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April 13, 2021

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Detroit spotlights new pickups as cheap fuel spurs demand

The Columbian
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The new Toyota Tacoma truck is unveiled during the North American International Auto Show on Monday in Detroit.
The new Toyota Tacoma truck is unveiled during the North American International Auto Show on Monday in Detroit. Photo Gallery

DETROIT — Americans are about to have their pick from the broadest set of updated pickups ever, just as cheap gasoline rekindles their love affair with trucks.

Revamped versions of Toyota’s Tacoma and Nissan’s Titan are set to hit dealer lots in 2015, raising to nine the number of pickup models sold in the U.S. that will have been redesigned within the last three years. The breadth of fresh models is unprecedented in any period since Japan’s automakers began trying to crack the Detroit-dominated market in the 1990s.

The new pickups debuted Monday at the North American International Auto Show in Detroit will intensify the battle among automakers for a growing set of customers in an ever-lucrative segment of the U.S. market. As more Americans go back to pumping gas for less than $2 a gallon, Ford and General Motors lead truck manufacturers coming off their best year for deliveries since 2007.

“I don’t remember a time when all the trucks have been redone as close together,” Michelle Krebs, an analyst for AutoTrader.com, said in a telephone interview. “It’s true across the whole industry and it’s spreading to the truck business: new is not what it used to be. The bloom is off the rose a lot sooner.”

Automakers pursue U.S. pickup buyers because of the high number of purchasers and how much money those consumers are willing to spend. The market for $50,000-and-up trucks overshadows the set of buyers that Daimler’s Mercedes-Benz and BMW’s main brand draw for their pricey models, an analysis last month by TrueCar Inc. showed.

A confluence of economic and industry conditions contributed to the clustering of automakers’ pickup model redesigns into such a short period.

Automakers stretched the length of time their trucks went without major changes when rising gasoline prices shifted demand to buyers who needed them for work and their utility rather than for recreational or image reasons. The global recession forced manufacturers to tighten product-development budgets and push back updates even further.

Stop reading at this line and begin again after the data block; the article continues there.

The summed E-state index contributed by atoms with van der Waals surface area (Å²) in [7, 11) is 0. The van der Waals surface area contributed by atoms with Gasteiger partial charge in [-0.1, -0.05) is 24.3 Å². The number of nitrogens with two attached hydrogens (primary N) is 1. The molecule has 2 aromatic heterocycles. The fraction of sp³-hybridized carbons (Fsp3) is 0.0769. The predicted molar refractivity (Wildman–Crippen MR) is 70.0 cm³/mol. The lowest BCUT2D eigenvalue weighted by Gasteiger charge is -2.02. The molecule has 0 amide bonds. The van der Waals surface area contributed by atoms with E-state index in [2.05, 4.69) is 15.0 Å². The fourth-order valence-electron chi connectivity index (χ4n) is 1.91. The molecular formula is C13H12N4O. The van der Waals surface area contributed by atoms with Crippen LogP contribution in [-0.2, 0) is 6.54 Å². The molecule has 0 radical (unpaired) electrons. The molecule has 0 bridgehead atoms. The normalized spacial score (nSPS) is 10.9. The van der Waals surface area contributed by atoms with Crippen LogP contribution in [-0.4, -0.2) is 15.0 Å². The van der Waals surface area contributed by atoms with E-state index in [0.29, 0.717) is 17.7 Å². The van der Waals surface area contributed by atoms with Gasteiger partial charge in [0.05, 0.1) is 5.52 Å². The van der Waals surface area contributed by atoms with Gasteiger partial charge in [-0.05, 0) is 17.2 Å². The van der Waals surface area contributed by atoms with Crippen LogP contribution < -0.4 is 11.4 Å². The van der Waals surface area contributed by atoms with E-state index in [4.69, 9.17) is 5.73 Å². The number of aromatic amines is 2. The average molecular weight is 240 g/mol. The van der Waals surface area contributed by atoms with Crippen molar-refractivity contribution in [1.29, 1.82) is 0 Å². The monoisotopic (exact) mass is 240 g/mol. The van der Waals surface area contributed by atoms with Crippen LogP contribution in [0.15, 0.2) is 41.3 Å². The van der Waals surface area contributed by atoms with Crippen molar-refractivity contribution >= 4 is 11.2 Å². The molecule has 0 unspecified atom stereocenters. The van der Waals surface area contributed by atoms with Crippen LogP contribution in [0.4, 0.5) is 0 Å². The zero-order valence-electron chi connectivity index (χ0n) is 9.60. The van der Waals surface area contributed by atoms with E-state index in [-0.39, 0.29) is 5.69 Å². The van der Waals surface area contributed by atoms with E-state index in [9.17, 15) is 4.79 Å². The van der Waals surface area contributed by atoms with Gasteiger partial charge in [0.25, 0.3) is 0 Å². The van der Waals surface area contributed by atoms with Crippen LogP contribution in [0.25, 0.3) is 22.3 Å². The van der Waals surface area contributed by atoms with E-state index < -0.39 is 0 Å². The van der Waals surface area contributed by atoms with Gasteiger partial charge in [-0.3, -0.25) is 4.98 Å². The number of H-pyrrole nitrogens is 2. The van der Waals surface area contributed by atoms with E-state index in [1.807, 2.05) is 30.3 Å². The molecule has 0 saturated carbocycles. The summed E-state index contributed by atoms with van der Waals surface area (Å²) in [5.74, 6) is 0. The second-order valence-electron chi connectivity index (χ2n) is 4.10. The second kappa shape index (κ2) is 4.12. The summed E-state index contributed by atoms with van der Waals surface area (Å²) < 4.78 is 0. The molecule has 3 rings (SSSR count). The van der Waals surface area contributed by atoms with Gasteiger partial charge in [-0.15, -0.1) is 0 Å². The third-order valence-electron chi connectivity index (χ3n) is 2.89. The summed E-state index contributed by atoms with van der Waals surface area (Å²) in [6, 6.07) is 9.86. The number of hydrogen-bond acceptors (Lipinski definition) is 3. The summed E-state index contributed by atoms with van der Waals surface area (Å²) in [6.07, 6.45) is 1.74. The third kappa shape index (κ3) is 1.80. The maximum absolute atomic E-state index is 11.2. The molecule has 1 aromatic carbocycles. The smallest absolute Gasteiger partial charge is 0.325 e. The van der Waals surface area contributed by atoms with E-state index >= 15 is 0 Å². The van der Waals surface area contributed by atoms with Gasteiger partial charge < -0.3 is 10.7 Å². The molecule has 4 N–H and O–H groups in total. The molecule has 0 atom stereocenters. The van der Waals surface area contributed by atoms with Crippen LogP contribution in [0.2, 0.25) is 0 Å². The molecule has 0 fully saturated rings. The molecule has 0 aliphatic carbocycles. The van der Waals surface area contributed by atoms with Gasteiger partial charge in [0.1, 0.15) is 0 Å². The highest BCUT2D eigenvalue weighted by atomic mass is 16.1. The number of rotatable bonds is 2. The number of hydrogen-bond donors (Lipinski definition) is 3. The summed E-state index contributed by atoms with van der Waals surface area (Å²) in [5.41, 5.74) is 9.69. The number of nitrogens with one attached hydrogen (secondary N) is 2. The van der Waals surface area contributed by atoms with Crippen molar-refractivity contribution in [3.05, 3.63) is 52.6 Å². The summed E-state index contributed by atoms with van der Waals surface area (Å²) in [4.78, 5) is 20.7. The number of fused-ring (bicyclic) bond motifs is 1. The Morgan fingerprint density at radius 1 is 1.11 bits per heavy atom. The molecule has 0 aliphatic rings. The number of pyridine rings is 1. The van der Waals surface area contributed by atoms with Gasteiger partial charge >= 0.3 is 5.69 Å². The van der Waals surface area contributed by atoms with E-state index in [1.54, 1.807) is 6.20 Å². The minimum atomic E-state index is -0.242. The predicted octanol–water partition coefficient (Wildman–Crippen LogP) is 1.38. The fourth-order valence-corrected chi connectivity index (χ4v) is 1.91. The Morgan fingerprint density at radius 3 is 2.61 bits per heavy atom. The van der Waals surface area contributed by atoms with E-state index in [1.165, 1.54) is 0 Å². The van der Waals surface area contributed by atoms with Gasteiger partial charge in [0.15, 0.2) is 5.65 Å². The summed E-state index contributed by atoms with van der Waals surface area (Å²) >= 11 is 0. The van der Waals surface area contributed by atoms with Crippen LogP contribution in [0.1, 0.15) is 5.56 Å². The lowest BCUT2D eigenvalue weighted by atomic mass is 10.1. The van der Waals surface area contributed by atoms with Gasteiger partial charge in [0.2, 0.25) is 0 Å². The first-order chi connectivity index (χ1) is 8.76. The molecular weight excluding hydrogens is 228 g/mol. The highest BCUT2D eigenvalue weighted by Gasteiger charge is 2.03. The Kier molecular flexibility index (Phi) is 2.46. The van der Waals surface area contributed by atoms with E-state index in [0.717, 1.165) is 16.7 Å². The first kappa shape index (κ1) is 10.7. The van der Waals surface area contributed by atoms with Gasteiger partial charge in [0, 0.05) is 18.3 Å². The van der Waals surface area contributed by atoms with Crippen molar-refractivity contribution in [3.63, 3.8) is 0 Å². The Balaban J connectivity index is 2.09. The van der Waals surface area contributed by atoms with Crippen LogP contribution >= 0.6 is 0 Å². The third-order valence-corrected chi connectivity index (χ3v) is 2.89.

In the small pickup market dominated by Toyota’s Tacoma, the Japanese manufacturer also could afford to wait because GM, Ford and Chrysler Group discontinued their competitive models in 2011 and 2012. GM returned to the market last year with the Chevrolet Colorado and GMC Canyon, and the former won Motor Trend magazine’s Truck of the Year Award.

“The competition is good to bring more awareness back to that compact or midsize segment now,” Mike Sweers, Toyota’s chief engineer for the Tacoma and Tundra pickups, said in an interview. “It’s bringing in some new customers.”

After having dominated the small-truck segment with 64 percent market share last year, Toyota is showing little alarm about Tacoma sales shrinking in the face of GM’s return. The Tacoma factory near Tijuana, Mexico, will become Toyota’s first North American plant to operate on three shifts starting in April, boosting production capacity by about 40 percent to 89,000 a year.

Contrary to Tacoma’s commanding position in small trucks, Nissan’s Titan is a bit player among full-size pickups. Within a year of its debut as a 2004 model, the truck’s share of the segment peaked at just 3.4 percent. Ford’s F-Series line outsold Titan 60-to-1 last year.

“The market performance of that segment has not mirrored cars in that the domestics have not really ceded share,” Tom Libby, an analyst with IHS Automotive, said by telephone. “In the ’80s, the Japanese really emerged in cars and the domestics lost their foundation. But in trucks, the domestics never really lost that foundation. There was never the dissatisfaction.”

The Titan’s showing in the market was so dismal that Chief Executive Officer Carlos Ghosn reached a deal in 2008 for Chrysler to build a replacement that it would rebadge as a Nissan. Those plans were scuttled when Fiat took control of the U.S. automaker the following year. Fiat and Chrysler completed their merger last year to form Fiat Chrysler Automobiles NV.

“That certainly didn’t do Nissan any favors,” Fred Diaz, senior vice president for Nissan’s U.S. sales, marketing and operations, said by telephone. “It put us behind the eight-ball and put us in a position where we knew it was going to take us much longer to get back into a marketplace that we needed to be in.”

Nissan will revamp Titan with more-pronounced styling than its decade-old and staid predecessor while also offering a 5-liter, V-8 turbo diesel engine supplied by Cummins Inc. that boosts performance.

At a press conference in Detroit Monday, Ghosn projected annual U.S. sales of the redesigned Titan to reach 100,000 within two years of its introduction in the fourth quarter. That would be about 5 percent of U.S. truck sales, a fivefold increase from today’s level.

“When you have a 1 percent market share on a segment like this, you just have nothing to lose,” Ghosn said. “You just come with your best product, and you go for it.”

Ghosn said he wants as many as half of Titan buyers to select the new Cummins diesel.

“The look of the truck is going to be quite appealing to a typical trucker and consumer,” said Diaz.

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